Methods And Results: This study enrolled 724 Japanese subjects with AMI who underwent successful emergency percutaneous coronary intervention (PCI). Their serum adiponectin and leptin levels were measured 7 days after AMI onset. There were 63 adverse events during the 3-year follow-up. The levels of adiponectin and leptin and the leptin to adiponectin ratio, were significantly associated with adverse events [hazard ratio 2.08 (95% confidence interval (CI) 1.33-3.24), P=0.001; hazard ratio 0.62 (95% CI 0.43-0.90), P=0.012; hazard ratio 0.59 (95% CI 0.45-0.76), P<0.001, respectively]. The leptin to adiponectin ratio remained a significant independent predictor of adverse events during long-term follow-up in a multivariable analysis [adjusted hazard ratio 0.60 (95% CI 0.43-0.83), P=0.002].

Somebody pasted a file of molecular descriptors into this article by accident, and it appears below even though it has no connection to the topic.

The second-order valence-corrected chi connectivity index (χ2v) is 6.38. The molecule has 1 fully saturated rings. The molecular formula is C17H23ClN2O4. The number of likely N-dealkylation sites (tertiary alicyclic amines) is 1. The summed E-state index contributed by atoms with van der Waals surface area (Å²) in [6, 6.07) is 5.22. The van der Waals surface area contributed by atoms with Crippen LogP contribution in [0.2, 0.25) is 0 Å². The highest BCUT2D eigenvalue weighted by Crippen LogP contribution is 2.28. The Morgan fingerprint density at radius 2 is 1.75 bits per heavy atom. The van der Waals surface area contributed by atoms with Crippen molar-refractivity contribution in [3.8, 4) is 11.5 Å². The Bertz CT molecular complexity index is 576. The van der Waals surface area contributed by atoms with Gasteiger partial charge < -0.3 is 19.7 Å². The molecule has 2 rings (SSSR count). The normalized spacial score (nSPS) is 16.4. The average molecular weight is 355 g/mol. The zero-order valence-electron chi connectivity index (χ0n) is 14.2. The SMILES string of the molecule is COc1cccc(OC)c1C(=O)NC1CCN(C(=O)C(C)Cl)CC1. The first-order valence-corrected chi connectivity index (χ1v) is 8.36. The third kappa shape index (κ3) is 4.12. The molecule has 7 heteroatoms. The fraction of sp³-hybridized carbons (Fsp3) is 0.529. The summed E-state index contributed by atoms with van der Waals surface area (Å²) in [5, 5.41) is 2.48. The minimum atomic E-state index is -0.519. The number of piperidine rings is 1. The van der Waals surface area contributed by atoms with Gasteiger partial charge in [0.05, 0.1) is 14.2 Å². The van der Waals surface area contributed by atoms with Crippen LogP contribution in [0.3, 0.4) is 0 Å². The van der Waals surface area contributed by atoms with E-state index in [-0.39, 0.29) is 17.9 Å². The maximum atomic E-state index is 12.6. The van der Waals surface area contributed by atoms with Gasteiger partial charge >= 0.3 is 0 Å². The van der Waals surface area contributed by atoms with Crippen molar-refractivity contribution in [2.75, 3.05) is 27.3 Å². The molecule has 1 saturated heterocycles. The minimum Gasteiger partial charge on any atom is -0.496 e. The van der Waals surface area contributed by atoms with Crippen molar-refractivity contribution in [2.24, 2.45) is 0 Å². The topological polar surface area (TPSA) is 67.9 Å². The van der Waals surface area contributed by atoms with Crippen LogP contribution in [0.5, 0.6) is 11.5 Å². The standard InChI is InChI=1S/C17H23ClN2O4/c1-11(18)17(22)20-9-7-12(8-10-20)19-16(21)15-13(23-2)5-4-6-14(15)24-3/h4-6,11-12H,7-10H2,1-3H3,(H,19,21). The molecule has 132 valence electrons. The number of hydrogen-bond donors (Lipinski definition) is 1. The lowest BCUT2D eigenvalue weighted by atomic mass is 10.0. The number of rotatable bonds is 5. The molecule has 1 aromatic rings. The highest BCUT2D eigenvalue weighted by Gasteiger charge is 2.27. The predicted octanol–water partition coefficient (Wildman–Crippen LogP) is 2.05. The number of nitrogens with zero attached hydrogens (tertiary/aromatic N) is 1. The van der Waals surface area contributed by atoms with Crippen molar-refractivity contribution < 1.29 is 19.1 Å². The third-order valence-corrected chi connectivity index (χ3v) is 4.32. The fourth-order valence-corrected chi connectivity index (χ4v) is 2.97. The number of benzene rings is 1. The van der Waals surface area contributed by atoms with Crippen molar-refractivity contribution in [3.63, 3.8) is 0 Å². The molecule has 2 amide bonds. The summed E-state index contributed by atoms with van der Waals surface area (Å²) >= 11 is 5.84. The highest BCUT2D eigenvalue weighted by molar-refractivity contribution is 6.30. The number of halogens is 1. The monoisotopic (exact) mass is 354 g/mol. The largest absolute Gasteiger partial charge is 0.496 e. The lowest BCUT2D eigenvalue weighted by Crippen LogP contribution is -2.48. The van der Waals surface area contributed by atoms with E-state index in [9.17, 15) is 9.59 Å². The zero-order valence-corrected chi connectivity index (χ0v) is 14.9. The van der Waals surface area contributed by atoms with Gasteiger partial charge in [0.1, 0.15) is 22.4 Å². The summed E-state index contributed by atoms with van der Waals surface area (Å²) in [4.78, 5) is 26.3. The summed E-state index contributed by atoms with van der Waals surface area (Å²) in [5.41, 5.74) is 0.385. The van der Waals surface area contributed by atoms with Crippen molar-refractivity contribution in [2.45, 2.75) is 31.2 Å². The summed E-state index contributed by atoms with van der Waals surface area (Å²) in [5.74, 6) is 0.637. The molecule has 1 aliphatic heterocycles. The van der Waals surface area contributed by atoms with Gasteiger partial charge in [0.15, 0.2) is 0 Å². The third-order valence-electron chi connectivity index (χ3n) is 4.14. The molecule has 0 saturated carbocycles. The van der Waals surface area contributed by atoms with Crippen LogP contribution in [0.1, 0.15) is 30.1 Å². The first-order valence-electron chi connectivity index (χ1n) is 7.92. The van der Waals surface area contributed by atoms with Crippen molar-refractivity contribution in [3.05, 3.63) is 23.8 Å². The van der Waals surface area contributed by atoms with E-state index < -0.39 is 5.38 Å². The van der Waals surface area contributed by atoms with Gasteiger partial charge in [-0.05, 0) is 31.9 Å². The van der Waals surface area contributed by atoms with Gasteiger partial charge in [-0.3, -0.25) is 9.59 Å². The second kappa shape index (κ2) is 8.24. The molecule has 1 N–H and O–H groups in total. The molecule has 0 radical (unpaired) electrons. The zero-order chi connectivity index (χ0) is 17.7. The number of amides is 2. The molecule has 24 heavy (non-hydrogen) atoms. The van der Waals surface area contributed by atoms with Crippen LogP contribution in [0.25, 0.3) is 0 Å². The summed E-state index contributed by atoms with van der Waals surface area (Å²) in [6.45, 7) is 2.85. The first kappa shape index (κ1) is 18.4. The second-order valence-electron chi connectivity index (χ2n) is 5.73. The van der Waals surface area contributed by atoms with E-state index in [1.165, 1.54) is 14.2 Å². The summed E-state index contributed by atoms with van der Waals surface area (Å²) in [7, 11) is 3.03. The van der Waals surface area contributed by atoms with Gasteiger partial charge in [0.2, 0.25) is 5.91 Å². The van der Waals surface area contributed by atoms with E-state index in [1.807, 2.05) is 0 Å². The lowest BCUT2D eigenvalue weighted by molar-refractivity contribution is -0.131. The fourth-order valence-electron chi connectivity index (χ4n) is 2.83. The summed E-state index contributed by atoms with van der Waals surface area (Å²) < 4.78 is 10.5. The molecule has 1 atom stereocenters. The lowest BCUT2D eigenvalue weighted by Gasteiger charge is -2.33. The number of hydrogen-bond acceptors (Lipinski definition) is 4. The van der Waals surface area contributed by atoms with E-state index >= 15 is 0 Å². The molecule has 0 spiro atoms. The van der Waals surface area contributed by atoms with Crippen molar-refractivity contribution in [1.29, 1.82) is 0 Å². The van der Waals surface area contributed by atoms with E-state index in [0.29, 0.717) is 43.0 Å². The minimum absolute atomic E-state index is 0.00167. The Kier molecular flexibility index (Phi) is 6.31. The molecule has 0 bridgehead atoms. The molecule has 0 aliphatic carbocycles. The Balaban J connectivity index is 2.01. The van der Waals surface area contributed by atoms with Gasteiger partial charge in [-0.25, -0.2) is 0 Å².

Conclusions: Higher adiponectin and lower leptin levels are associated with a high incidence of adverse events in Japanese patients after AMI, and the leptin to adiponectin ratio independently predicts prognosis after AMI.
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http://dx.doi.org/10.1253/circj.cj-13-0251DOI Listing
June 2014

Long-term outcome of drug-eluting vs. bare-metal stents in patients with acute myocardial infarction. Subgroup analysis of the nagoya acute myocardial infarction study (NAMIS).

Circ J 2013 17;77(8):2024-31. Epub 2013 May 17.

Department of Cardiology, Nagoya University Graduate School of Medicine, Nagoya, Japan.

Background: The purpose of the present study was to compare the 5-year clinical outcomes after implantation of drug-eluting stent (DES) and bare-metal stent (BMS) in Japanese patients with acute myocardial infarction (AMI).